A young couple, somewhere in their mid-20s, stop at the entrance of the mobile sports stadium of the European Para Championships on the Schouwburgplein in Rotterdam. They read the announcement on the canvases, find their way. Sure, they had seen those logos and banners here and there in the city, but that they are passing by the center court this Saturday is more or less by chance. Their plan to shop and have lunch is spontaneously revised. Wheelchair tennis, they’ve always wanted to see that.
And so just after noon they sit and watch the first changes of strokes in Maikel Scheffers’ match against Spaniard Martin de la Puente. The jackets can be taken off immediately, the sunglasses that were in the hair go on the nose. For it is suddenly summer again in Rotterdam.
How different it was a few hours earlier. In the early morning it poured, the court was soaked. No way to play tennis on that, of course. The move of the tennis tournament from TV Victoria to the Schouwburgplein suddenly doesn;t seem to have been such a good idea. The European Para Championships had made just that choice to bring the sport to the people, to lower the threshold for watching parasports. That is also why admission at the Schouwburgplein is free.
Saturday and Sunday will feature the boccia tournament finals, plus the wheelchair tennis semifinals and finals. That should appeal to a wider audience. Where you would otherwise buy a ticket for a day of sports in Ahoy (for 7.50 euro, obviously not an extreme amount of money either), now you can just walk in and out. “But, of course, we especially hope that people will stay a little longer”, said Maikel Scheffers.
Scheffers was scheduled to be first on the outdoor court, but saw his match postponed. “That requires some adjustment, in your schedule, you eat a little later, warm up later. But mostly I watched with admiration how the organization here managed to save things. Because a lot of water had really fallen.” With pullers, towels and leaf blowers, the field was ‘blow-dried’ between 9 and 11, the sun coming out afterwards helping quite a bit. After noon, no one talks about the delay anymore. Not even the British boccia team, who went into the players’ home to play a game of cards.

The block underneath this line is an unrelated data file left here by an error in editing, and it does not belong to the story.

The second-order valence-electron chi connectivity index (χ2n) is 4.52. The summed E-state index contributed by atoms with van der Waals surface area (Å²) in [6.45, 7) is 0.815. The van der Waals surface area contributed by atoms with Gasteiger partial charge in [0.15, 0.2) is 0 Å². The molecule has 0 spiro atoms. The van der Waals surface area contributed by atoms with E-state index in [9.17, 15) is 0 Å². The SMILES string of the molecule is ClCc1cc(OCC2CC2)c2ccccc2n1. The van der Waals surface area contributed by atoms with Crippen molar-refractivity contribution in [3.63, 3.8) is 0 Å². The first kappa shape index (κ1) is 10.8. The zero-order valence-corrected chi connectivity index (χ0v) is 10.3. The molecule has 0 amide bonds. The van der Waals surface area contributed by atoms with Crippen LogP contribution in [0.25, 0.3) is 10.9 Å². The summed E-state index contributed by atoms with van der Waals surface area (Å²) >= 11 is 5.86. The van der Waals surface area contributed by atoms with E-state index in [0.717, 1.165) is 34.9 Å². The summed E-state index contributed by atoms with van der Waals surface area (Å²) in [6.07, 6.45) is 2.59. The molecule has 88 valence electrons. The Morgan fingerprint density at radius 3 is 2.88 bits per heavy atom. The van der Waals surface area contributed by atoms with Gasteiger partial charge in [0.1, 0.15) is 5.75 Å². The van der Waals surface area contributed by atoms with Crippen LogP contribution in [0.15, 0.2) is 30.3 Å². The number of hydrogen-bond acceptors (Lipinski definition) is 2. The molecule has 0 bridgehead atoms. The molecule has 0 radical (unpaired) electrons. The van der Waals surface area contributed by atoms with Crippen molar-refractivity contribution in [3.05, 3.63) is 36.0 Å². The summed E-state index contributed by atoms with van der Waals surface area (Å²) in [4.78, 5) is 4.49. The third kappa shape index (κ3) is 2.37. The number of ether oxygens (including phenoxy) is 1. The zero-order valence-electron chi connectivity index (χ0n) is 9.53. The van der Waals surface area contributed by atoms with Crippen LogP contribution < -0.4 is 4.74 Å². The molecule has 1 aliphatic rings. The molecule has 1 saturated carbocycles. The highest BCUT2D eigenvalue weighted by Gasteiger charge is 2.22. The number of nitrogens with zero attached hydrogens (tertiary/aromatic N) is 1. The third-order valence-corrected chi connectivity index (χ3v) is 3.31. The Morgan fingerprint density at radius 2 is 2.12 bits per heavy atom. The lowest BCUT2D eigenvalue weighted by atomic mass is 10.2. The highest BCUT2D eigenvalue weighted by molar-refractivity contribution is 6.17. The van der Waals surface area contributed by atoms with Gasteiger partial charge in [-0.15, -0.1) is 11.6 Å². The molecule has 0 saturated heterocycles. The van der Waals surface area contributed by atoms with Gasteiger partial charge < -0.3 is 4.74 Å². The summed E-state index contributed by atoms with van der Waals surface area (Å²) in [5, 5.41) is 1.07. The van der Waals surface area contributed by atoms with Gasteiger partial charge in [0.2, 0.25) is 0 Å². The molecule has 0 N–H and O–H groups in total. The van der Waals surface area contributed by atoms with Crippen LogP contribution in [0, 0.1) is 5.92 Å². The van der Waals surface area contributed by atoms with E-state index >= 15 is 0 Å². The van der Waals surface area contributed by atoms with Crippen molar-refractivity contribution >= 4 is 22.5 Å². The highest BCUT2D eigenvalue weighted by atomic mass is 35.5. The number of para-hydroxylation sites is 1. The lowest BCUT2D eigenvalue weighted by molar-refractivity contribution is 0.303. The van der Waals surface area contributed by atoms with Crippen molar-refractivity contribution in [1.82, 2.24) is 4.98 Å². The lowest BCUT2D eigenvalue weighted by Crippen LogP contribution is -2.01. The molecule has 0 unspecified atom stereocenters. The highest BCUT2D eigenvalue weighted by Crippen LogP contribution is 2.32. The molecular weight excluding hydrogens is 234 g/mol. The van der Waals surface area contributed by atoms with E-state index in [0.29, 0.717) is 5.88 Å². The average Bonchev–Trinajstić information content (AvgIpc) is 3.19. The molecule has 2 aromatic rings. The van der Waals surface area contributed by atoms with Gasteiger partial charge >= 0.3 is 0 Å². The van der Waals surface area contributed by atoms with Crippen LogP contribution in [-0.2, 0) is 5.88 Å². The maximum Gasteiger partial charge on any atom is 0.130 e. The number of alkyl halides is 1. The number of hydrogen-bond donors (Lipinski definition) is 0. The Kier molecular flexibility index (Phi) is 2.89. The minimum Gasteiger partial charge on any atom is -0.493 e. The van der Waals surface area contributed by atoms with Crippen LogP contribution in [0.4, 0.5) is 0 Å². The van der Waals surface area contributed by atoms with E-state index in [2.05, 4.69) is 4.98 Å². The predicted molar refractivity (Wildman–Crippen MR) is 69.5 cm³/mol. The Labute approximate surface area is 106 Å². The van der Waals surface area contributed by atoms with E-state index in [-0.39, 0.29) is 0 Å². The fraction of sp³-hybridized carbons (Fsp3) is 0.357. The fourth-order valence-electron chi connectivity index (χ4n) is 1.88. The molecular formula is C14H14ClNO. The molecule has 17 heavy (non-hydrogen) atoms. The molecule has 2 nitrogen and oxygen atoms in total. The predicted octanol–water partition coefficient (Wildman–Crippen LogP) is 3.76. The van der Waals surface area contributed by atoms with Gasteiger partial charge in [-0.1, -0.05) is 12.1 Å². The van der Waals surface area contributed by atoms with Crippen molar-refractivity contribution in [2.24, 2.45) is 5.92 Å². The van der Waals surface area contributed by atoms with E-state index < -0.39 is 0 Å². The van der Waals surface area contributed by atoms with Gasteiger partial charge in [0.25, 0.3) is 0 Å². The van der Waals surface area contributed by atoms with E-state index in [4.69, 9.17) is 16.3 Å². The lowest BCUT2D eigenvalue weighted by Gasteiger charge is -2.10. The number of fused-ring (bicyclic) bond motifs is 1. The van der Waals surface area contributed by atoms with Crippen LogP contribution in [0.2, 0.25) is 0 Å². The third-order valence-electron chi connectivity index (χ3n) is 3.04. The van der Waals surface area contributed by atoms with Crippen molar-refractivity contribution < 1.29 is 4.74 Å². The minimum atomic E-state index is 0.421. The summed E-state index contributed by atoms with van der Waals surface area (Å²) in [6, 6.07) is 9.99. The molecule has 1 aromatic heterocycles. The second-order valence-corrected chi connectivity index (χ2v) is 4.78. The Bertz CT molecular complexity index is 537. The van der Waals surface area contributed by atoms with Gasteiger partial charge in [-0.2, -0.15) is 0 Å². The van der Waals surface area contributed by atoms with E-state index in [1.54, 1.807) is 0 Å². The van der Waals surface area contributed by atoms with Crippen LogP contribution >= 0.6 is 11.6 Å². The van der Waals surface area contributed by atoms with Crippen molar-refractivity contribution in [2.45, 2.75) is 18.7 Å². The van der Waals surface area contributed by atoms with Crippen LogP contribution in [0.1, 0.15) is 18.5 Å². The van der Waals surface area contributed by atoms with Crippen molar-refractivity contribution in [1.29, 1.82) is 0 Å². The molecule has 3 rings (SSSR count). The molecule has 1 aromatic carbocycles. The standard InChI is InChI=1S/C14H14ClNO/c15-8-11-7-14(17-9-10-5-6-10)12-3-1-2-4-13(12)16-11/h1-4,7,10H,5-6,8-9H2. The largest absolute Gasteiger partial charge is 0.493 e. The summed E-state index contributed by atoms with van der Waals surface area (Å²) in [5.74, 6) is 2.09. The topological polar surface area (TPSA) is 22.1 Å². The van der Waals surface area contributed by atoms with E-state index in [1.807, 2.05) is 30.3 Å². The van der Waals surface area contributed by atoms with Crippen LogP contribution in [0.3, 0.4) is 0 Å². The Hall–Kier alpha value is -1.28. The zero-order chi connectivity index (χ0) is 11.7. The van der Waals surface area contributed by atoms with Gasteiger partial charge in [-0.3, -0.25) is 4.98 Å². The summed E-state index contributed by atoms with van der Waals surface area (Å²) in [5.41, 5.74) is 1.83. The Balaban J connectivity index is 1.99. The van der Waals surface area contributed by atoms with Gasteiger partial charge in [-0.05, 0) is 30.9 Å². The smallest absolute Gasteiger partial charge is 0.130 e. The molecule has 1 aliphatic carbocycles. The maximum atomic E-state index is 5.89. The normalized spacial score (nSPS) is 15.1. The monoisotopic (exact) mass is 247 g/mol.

Once Scheffers is allowed on the court, it will have been worth the wait, he tells himself. “This is what we as Dutch wheelchair tennis players have been looking forward to for a long time. Playing in the middle of the city center, that’s unique. For us this is the ideal situation to promote disabled sports in general and wheelchair tennis in particular. This is wonderful example of how you can bring sport to the people”, said the Dutchman, ranked 14th in the world in singles. Martin de la Puente is ranked fourth, but faces a lot of opposition. The Spaniard after all reaches the final: 6-3, 6-4.
Ruben Spaargaren, who wins the other semifinal against Ben Bartram (7-5, 6-3), had already drawn his conclusion in the morning when he pulled open the curtains. “I knew immediately that I didn’t have to rush, that I had to adjust my schedule a little bit and could have breakfast later”, he said.
For days now, he had, in his own words, “been really looking forward to playing on the Schouwburgplein. It seems wonderful when a lot of people come by, when you also manage to captivate people who otherwise would never have come to see us. Sure, at the Grandslams we play under the same roof as the big names, and we certainly have an audience coming to watch us, but just as often we have tournaments in a hallway out back. However, I think this is a wonderful venue, the format of the European Para Championships is beautiful. Others could follow that up as far as I’m concerned.”
Meanwhile, the Dutch boccia team has also arrived at Schouwburgplein. The five Dutch players and their coaches had already seen from videos and posts on social media in the morning that their intended boccia court was under water. “But we didn’t panic. We didn’t have to play until 2 a.m., so I think it must have been a lot more hectic for the organization. They also had to start up the tennis and make a decision about our program.”
In the end, it was decided to move all the boccia matches for bronze – scheduled for the morning hours – to Ahoy and have the finals ‘just’ played at the scheduled times. “We have been looking forward to this for a long time”, says the Dutch delegation. “Especially because, don’t forget, this is of course a world first after all. There has, to our knowledge, never been a boccia tournament played outdoors before, at least not such an important event.”
After the preliminary rounds in Ahoy, what has been trained in recent months can finally be brought to fruition. “We regularly visited a Johan Cruijff Court and played there. You have to get used to the circumstances. The light can change regularly, sometimes there is a bright sun and then there are clouds again. And of course the wind is also an influence, although that seems almost negligible at the moment. But nothing more changeable than the weather of course, we’ve seen that.”
The boccia players, by the way, are in high spirits. Because what they experienced Friday in Ahoy was incredible, they say. The stands were full, there was enormous sympathy. The British posted a nice video about ‘the most incredible atmosphere’, that gave us a proud feeling.”
Daniel Perez and Chantal van Engelen, later that afternoon in the final of their class, judge the track from a distance. “It looks very good. Nice and smooth too. I think we can perform on this track.” That they are now suddenly playing outside and there will be a lot of pressure because they are playing in front of their own crowd does not matter much, is the conclusion. “In the end, it’s all about getting that ball as close to white as possible. If you approach it that way, it’s not all that difficult.”